You know that feeling when you’re in a conversation where words are being used that you don’t understand and so you simply smile and nod as if you understand as you take mental notes of words to google later? I hope that’s not just me.. because I’m here to make sure this isn’t you in your next conversation regarding websites.
Each industry seems to come along with its own vocabulary or lingo used to discuss details of the trade. Often those that use these words all the time forget that other’s may have no idea what’s being talked about. So allow me to be the one to pull the curtain back and explain what all this website lingo means and show you how / where these things appear on our Showit website template, Jolie & Jasper.
The navigation on a website is often found at the top of the page. The navigation menu is typically made up of titles of important area’s of the website to direct visitors there quickly and easily. The page title’s work as buttons to take you to said page. Often the logo or company name is set up as a button to the homepage.
Example: The navigation for Jolie & Jasper has buttons to the about page, services page, gallery page, course, blog, and contact page, with the title ‘Jolie & Jasper’ linked to the homepage. This navigation can be found at the top of every page on the website.
A hamburger icon is an icon made up of three lines stacked together (resembling a hamburger – top and bottom bun with a patty in between) to indicate the use of a hamburger menu. When the icon is clicked it opens up to reveal a hidden navigation menu / hamburger menu and the icon is replaced with an X icon that when clicked hides the menu, used to open and close navigation as needed.
Example: The hamburger menu used in Jolie & Jasper is used on the mobile version only. To keep the small screen uncluttered the menu can be opened for use and closed to tuck those navigation elements away. This hamburger menu is made up of the same buttons found in the full navigation menu with the addition of social links to Instagram, Facebook, and Pinterest.
The hero image is the first visual element that a visitor will encounter on a website, it showcases an overview of the most important content of the page. A hero image is a banner image used at the top of a webpage.
Example: The hero image used on the Jolie & Jasper homepage is that of a modern editorial nature which reflects the mood for the rest of the site.
Sliders (also known by many other names) are similar to a slideshow inside of a website canvas, they are one of the most versatile tools used on websites and can be used in many different ways to showcase images, video, text, and other content all on one canvas. Often accompanied by navigational elements to click through slides, and can also be set on a timer to auto-shuffle.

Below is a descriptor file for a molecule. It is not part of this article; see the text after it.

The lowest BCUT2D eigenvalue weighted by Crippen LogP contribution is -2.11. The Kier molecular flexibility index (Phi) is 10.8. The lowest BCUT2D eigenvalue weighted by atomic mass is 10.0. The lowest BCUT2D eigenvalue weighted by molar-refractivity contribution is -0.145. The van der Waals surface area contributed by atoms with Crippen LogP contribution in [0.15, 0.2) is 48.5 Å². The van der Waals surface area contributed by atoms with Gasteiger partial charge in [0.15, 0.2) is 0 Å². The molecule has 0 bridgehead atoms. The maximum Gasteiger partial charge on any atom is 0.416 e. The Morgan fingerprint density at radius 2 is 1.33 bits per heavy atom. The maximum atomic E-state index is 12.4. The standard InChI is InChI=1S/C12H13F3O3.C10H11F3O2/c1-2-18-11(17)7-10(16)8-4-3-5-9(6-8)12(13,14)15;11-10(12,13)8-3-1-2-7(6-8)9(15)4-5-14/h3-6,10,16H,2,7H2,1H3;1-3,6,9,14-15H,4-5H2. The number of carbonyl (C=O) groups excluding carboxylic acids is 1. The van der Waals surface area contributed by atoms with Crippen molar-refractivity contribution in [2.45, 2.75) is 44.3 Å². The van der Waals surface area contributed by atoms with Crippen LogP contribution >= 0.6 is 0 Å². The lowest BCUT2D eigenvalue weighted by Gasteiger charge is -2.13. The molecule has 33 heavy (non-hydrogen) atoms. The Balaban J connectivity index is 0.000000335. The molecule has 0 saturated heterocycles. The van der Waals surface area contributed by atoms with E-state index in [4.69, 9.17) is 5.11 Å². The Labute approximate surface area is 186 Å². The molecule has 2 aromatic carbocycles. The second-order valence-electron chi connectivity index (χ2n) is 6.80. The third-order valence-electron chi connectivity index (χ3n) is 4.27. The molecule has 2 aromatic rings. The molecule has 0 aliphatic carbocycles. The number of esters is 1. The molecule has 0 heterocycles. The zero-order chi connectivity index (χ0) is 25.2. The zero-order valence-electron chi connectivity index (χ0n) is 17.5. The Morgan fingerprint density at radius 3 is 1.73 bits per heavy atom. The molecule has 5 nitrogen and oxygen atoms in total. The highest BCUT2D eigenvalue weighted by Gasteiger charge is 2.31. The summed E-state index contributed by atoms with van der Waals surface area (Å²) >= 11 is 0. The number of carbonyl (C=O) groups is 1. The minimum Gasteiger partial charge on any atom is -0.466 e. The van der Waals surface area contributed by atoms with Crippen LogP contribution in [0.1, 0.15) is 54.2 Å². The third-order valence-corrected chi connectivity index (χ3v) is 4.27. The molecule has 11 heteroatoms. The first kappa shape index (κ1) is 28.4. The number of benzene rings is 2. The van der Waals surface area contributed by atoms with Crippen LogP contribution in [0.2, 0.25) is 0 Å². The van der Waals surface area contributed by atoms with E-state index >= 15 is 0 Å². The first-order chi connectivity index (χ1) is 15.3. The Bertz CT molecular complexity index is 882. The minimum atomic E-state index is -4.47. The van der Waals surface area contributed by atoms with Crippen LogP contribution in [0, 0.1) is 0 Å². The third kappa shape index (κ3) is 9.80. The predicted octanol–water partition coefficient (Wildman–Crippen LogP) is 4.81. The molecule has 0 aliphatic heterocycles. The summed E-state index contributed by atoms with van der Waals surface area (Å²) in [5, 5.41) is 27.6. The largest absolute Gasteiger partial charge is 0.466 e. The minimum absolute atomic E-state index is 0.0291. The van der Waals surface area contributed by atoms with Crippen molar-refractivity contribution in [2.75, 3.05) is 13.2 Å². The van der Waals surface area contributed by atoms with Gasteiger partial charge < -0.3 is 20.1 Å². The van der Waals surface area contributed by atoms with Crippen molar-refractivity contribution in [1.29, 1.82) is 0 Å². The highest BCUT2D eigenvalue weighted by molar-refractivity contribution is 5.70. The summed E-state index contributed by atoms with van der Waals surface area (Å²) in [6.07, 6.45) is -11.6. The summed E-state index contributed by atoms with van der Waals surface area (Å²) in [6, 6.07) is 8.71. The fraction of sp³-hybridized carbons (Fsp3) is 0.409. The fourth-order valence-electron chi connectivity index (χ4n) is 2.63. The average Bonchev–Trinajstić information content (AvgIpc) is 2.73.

Example: Just one example from Jolie & Jasper is the hero, the hero image and accompanying text changes as the visitor clicks the large arrows on the left and right sides.
An opt-in can look like a full webpage, a popup, or even a form on a canvas, they appear in many different ways but they all work the same. The way an opt-in works is the website visitor provides their information (typically their name and email address) to “opt-in” to receiving content such as newsletters, promotional emails, freebies, discounts, etc. to specific interest groups depending on which opt-in form the visitor filled out (most websites have more than one for different types of content)
Example: On the Jolie & Jasper template an opt-in form can be found at the bottom of the page. This opt-in form allows visitors to provide their name and email in order to receive a newsletter.
A CTA (call to action) is exactly as the name suggests, it is a statement that calls the visitor to take action. The best call to action phrases are clear but specific and create urgency that drives the user to action. If you have a truly irresistible offer, your call to action should sell its value. A CTA works best when directly accompanied by a button click straight through to the action you want the visitor to take.
Example: On the Jolie & Jasper template there are many examples of calls to action throughout the site, but the most reacquiring and strongest one of them all can be found towards the bottom of nearly every page on the website. This CTA states “Never feel ___ during a launch again.” with the ___ shuffling through the words, “overwhelmed”, “alone”, “clueless”. The movement of the words shuffling through and the layout of the canvas grabs the users attention and drives the visitor to click through to the contact page to complete the contact form.